Sunday, April 06, 2008

Recipe: Lamb Tagine by Mary Berry

Just by looking at the list of ingredients in this recipe you can tell all those spices are going to make this fabulous.
This recipe is by Mary Berry and one I make time and again.  It's one pot cooking and can be cooked in the slow cooker too.  The flavours pack a punch and my kitchen always smells wonderful when this is cooking. I have slightly adapted the recipe and added some chicken stock to loosen the sauce. I made this for the two of us and halved the list of ingredients, although for the lamb I used 300g. The tagine is best made the day before and left in the fridge overnight for the flavours to develop.

Lamb neck fillet from Waitrose was used in my recipe. For some unknown reason the butchers around here don't seem to sell it.

One of my hubs favourite meals and I craftily always make this if I've been out and bought things I didn't realise I needed:)

I served mine with rice purely because we aren't fans of couscous.

You will need:

1 tbs sunflower oil, 900g neck fillet of lamb, boneless shoulder or leg, 2 large onions, 3 cloves garlic crushed, 175g quartered dried apricots, 1 tsp ginger, 1 tsp ground cinnamon, 1 tablespoon ground paprika, ⅛ tsp hot chilli powder, 1 generous pinch of saffron soaked in 3 tbs hot water, 2 tbs honey, 800g tinned chopped tomatoes, ½ pint of chicken stock, chopped parsley and coriander to garnish.

1. Preheat the oven to 160°C.
2. Heat the oil in a large casserole and brown lamb in batches. When browned, remove and put on one side.
3. Add the chopped onions and garlic to a pan on a low heat, stir and then cover for around 10-15 minutes until soft.
4. Increase the heat and add the spices including saffron and soaking liquid.
5. Add the apricots, honey, tomatoes and lamb. Add some of the stock to loosen the mixture - you may need to top up the casserole during cooking to make a sauce.
6. Bring to the boil, season and cover with a lid. Pop in the oven for at least two hours.
7. Garnish with lots of parsley and coriander and serve either with couscous or rice.


Rosie said...

Hi M, just look at that beautful white fluffy rice and that deep rich lamb tagine!! Wonderful dish and what a great photo too!! :)

Rosie x

Sylvie said...

I just found your blog and thought I'd say hello and let you know that like it a lot. The tagine looks yummy and so do all the other recipes.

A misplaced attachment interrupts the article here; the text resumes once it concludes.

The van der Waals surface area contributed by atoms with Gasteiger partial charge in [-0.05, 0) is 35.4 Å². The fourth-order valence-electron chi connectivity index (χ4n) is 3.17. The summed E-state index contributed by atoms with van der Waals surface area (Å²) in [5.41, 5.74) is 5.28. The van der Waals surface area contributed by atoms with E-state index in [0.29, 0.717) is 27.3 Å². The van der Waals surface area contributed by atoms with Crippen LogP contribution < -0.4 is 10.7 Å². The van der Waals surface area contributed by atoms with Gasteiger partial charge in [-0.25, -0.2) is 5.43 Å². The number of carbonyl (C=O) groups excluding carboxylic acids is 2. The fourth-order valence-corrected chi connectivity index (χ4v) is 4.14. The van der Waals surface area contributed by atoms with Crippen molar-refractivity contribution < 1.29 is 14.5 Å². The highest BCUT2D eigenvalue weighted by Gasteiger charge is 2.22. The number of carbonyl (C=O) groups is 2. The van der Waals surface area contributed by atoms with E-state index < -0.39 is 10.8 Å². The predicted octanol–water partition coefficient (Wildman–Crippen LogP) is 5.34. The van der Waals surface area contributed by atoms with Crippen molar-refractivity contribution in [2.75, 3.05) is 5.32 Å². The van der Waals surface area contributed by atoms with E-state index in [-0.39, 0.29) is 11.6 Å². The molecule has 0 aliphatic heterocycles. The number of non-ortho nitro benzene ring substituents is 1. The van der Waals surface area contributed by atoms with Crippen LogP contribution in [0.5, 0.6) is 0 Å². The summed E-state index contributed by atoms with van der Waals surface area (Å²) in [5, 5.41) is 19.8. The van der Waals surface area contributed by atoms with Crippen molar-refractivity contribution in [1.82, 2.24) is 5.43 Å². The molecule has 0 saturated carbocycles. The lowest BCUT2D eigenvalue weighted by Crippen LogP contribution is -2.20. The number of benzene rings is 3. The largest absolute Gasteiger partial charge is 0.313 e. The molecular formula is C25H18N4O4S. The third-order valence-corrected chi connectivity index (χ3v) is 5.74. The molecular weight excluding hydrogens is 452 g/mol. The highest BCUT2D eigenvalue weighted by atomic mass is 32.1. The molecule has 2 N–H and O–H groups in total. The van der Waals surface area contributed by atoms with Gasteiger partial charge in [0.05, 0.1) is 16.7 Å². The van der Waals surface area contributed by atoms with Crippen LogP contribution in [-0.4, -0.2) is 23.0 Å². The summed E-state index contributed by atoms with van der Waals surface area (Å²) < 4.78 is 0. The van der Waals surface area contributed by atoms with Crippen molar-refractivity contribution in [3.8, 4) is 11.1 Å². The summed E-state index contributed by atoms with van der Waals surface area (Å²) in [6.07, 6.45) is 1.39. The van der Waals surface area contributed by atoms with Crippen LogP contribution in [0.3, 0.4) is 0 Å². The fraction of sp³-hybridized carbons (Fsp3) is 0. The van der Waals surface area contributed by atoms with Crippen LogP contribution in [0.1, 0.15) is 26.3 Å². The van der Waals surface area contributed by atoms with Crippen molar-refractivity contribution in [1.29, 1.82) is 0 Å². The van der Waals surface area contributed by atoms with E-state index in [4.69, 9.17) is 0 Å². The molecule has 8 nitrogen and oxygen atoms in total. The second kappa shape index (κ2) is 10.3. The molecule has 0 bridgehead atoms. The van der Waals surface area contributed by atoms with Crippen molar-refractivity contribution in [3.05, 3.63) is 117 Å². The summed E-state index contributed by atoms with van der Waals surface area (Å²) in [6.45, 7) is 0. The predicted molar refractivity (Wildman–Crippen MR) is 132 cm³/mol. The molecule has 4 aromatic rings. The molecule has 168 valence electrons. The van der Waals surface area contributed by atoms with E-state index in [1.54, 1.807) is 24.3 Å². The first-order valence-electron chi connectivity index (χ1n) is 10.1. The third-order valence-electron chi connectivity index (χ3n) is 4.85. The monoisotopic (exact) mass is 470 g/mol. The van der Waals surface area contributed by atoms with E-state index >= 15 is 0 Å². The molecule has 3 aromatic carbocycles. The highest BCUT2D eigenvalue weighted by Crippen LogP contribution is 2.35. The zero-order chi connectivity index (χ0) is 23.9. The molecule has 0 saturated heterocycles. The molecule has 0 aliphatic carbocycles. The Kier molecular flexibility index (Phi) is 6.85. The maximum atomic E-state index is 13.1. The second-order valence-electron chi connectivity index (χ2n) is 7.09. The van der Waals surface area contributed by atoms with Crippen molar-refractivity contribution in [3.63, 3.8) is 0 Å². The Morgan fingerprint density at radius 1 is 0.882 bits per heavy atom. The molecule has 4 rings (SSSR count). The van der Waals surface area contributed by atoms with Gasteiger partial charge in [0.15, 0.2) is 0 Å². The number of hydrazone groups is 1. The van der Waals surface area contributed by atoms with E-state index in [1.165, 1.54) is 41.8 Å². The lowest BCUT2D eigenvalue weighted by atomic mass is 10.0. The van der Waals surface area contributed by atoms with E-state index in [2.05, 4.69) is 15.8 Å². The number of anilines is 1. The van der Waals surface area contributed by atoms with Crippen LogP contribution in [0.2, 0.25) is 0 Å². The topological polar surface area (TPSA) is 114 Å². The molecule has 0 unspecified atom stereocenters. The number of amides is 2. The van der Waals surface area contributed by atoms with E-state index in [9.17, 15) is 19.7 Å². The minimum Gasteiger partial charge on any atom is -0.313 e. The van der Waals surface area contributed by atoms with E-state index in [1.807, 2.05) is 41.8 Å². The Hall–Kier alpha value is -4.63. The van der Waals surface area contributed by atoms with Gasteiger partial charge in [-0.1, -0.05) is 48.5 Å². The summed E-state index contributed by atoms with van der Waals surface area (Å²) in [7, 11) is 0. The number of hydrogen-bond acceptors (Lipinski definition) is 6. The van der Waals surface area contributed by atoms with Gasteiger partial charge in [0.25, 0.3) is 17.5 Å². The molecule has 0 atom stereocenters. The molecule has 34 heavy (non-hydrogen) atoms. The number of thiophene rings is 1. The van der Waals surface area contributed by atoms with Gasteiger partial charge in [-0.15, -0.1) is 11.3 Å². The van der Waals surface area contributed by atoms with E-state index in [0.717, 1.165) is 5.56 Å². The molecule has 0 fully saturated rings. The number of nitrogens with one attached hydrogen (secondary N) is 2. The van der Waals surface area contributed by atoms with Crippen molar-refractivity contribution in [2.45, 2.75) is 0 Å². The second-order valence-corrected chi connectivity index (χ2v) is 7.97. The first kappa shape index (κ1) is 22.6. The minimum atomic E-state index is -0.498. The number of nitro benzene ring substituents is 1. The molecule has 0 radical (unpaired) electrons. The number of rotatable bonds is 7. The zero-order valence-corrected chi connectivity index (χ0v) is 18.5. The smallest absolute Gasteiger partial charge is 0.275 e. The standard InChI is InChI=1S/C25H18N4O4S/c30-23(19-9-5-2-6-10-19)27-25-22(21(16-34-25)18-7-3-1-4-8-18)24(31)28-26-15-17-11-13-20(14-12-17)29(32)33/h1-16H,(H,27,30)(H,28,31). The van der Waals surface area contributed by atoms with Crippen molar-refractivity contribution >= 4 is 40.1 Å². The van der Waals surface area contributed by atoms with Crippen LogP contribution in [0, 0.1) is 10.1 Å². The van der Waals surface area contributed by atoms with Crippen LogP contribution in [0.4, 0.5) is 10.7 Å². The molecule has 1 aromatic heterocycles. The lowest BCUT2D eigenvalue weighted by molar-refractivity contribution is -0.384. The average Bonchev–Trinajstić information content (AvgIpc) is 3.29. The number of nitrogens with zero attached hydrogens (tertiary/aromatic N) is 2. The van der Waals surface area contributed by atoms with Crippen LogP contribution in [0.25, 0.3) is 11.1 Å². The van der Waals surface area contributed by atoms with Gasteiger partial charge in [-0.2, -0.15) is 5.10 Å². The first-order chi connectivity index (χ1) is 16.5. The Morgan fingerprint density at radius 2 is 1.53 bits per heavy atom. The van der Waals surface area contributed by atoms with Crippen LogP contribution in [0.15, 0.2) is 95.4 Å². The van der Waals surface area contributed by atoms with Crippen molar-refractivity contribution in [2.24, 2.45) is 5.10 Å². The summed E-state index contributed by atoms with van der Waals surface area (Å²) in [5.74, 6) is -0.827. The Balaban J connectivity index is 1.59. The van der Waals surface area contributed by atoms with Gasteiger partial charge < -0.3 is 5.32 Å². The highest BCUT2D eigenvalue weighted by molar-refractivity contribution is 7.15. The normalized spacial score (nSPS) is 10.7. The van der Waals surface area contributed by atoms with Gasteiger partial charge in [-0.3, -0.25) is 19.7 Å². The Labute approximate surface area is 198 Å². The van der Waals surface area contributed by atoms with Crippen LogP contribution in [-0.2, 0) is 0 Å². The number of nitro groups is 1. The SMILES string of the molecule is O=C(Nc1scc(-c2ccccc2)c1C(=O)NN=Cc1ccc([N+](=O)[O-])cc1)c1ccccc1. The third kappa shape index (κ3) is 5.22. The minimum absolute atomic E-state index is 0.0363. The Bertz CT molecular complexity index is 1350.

Antonia said...

So glad you enjoyed this recipe!

Pixie said...

Bet that was miles better than the wheat pizza my husband made tonight. It was pitiful! lol

Maria said...

Hi Margaret

This looks so delish, I'm not a couscous lover either and I would opt for rice too.


Kelly-Jane said...

A lovely tagine :) My hubby is not 100% gone on couscous so sometimes we have rice with a tagine, it's really good too.

Happy cook said...

I love lamb dishes like these, here too i can never get this meat.
Here me and my hubby likes sousocous, it is our daughter who is not a huge fan.

We Are Never Full said...

lovely!! it's the bits of the animal that most people wouldn't think of eating (ie: feet, necks) that create the tastiest sauce. the best italian gravy includes all those bits. great job.... looks wonderful.

ros said...

I really enjoy lamb neck, but you're right, it is remarkably difficult to get hold of.

It is couscous with tagines every time in our house.It was my father who will refuse to eat it when he visits

Lore said...

What a great rainbow of flavours! I will try it sometime only with couscous since I'm really a fan :)

Margaret said...

Thank you for your comments. I can see that we are divided on the couscous vs. rice that we like to serve with tagine. Mx

Amanda at Little Foodies said...

Thankfully we all love couscous in this house. It's so quick and easy. I usually make it with stock made from Marigold Bouillon Powder. I've never cooked with neck of lamb but it sounds good.

Mallika said...

You have just inspired my Sunday night dinner. The AW Thompson recipe has about 300 ingredients. Yours is so much better!